Palestinian President Mahmoud Abbas attacked U.S. Ambassador to Israel David Friedman on Monday, calling him a "son of a dog" for saying Jewish settlements in the West Bank are a part of Israel. The White House responded with scorn, calling the comments "insulting."
"Son of a dog. They [the settlers] are building on their land? You are a settler and your family are settlers," Abbas said of Friedman in a speech in Ramallah.
Friedman suggested that Abbas' remarks amounted to anti-Semitism while speaking at a Jerusalem conference later on Monday
"Three young Israelis were murdered over the weekend ... in cold blood by Palestinian terrorist and a reaction from the Palestinian Authority was deafening. No condemnation," Friedman told the audience at the Global Forum for Combating Antisemitism in Jerusalem. "I saw his response on my iPhone. His response was to refer to me as son of a dog. Is that anti-Semitism or political discourse? I leave that up to you."
Abbas made his comments after statements by American officials, including Freidman, that the settlements were a part of Israel. He also attacked the plan to move the American Embassy to Jerusalem and the decision to stop funding the United Nations' Palestinian refugee agency.
Prime Minister Benjamin Netanyahu also responded to Abbas' remarks. "Abu Mazen's assault on the U.S. ambassador, David Friedman, says everything," Netanyahu said using Abbas' nickname. "For the first time in dozens of years the American administration has stopped pampering the Palestinian leaders Apparently the shock from the truth made them lose their heads."
Abbas added that although he was pushed to go to Washington and approve Trump's policies, he doesn't agree with current U.S. decision-making. "What do you expect of such a government?" he said. "I was pressured to travel to Washington to legitimize Trump's program, but I did not agree and would never agree to give up our principles or the rights of the Palestinian people."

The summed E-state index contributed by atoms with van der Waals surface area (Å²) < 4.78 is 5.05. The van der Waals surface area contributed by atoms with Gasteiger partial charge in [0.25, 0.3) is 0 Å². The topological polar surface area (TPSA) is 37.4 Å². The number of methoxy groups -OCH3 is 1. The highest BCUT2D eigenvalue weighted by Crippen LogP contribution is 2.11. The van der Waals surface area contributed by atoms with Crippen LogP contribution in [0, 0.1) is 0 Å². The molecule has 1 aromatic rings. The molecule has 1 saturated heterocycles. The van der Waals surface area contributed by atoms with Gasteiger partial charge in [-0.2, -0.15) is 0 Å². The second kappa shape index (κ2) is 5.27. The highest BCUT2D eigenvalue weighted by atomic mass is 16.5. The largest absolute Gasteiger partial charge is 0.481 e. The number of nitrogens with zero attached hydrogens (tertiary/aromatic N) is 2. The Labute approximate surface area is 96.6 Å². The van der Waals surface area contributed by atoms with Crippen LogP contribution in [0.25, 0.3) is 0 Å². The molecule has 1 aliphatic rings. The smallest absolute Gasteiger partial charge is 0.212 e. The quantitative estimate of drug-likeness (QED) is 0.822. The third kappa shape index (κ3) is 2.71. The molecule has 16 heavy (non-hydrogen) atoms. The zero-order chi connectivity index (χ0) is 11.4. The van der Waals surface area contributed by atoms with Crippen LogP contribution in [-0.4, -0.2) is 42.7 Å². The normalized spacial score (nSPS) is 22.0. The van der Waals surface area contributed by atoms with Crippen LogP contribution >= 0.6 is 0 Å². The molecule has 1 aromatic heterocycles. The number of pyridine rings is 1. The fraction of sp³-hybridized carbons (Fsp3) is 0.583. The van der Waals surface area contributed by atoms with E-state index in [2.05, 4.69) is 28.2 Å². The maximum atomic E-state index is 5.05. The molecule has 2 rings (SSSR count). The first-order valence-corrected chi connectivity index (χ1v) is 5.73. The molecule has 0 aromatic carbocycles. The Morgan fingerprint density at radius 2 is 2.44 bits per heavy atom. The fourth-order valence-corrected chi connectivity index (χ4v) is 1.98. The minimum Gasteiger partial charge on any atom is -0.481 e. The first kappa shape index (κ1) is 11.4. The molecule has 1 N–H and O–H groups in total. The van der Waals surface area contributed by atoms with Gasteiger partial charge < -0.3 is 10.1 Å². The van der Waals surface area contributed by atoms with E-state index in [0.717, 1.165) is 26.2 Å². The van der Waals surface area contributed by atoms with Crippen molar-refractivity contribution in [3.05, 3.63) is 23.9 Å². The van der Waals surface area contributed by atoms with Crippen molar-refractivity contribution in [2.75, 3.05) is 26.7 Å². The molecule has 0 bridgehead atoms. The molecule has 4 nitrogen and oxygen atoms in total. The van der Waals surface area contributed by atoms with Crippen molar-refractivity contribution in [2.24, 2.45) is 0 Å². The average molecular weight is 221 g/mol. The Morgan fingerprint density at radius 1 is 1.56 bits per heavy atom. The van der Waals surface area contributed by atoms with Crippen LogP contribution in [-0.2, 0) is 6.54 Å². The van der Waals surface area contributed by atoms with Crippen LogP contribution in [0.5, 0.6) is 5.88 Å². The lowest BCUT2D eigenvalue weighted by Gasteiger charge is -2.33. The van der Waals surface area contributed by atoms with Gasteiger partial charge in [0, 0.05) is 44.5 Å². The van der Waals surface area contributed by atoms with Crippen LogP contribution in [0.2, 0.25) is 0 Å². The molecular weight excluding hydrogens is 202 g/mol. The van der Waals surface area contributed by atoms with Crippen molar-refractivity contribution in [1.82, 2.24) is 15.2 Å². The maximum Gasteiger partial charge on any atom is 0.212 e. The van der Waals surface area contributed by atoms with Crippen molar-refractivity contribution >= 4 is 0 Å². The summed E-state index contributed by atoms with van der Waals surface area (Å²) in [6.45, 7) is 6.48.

"They made a conference about Gaza, but only now do they claim to recognize that Gazans are suffering, and we've been talking for 11 years already. The U.S. and Israel bear responsibility for the Hamas's takeover of the Gaza strip," Abbas said.
In September, the U.S. State Department publicly distanced itself from comments made by Friedman, who said in an interview that Israel was "only occupying 2 percent of the West Bank" and that it was "always the expectation" that Israel would expand into the area it conquered after the Six-Day War in 1967. Previous U.S. administrations from both parties have consistently referred to the West Bank as occupied territory and have denounced Israel for building settlements in it.
Abbas blames Hamas for attempt on PM's life
In his speech in Ramallah on Monday, Abbas also blamed the Islamist Hamas group for the March 13 bomb attack on the convoy of Prime Minister Rami Hamdallah in Gaza, saying it was a "despicable and sinful act" in a speech to Fatah's central committee.
Hamdallah and Palestinian security chief Majid Faraj were uninjured when a roadside bomb exploded as they entered the Gaza Strip on their way to a ceremony in the enclave that is dominated by the Hamas faction and is a rival of Abbas's Fatah faction.
"We give congratulate the two big brothers [Hamdallah and Faraj] that they are safe after the sinful and despicable attack that was carried out against them by the Hamas movement in the Gaza Strip," Abbas said.
Abbas said he ordered commanders and security forces not to harm any Gazans in relation to the attempted assassination. "We could've arrested twenty people and executed them in the square, but we – we have patience, we have responsibility, unlike Hamas," he said.
Regarding reconciliation efforts between Hamas and the PA, Abbas said either the PA would bear all responsibility for what happens in Gaza, or "Hamas will suffer" the consequences for the coup they insinuated.
Hamas rips into Abbas
In a statement, Hamas harshly criticized Abbas’ accusations. “What Abbas is doing doesn’t constitute a blow solely to Hamas but to the entire Palestinian people and constitutes a mortal blow to the efforts at reconciliation and the advancement of the Palestinian national interest.”
According to the group, Abbas’ address, “increases the chances of separating the Strip from the West Bank in an effort to cause chaos that will pave the wave for Trump’s deal and Israel plans.” Hamas called on all the Palestinian factions and the Arab League to intervene in Abbas’ policy, “To prevent deterioration and escalation that is liable to be disastrous for the Palestinian people.”
With reporting by Reuters
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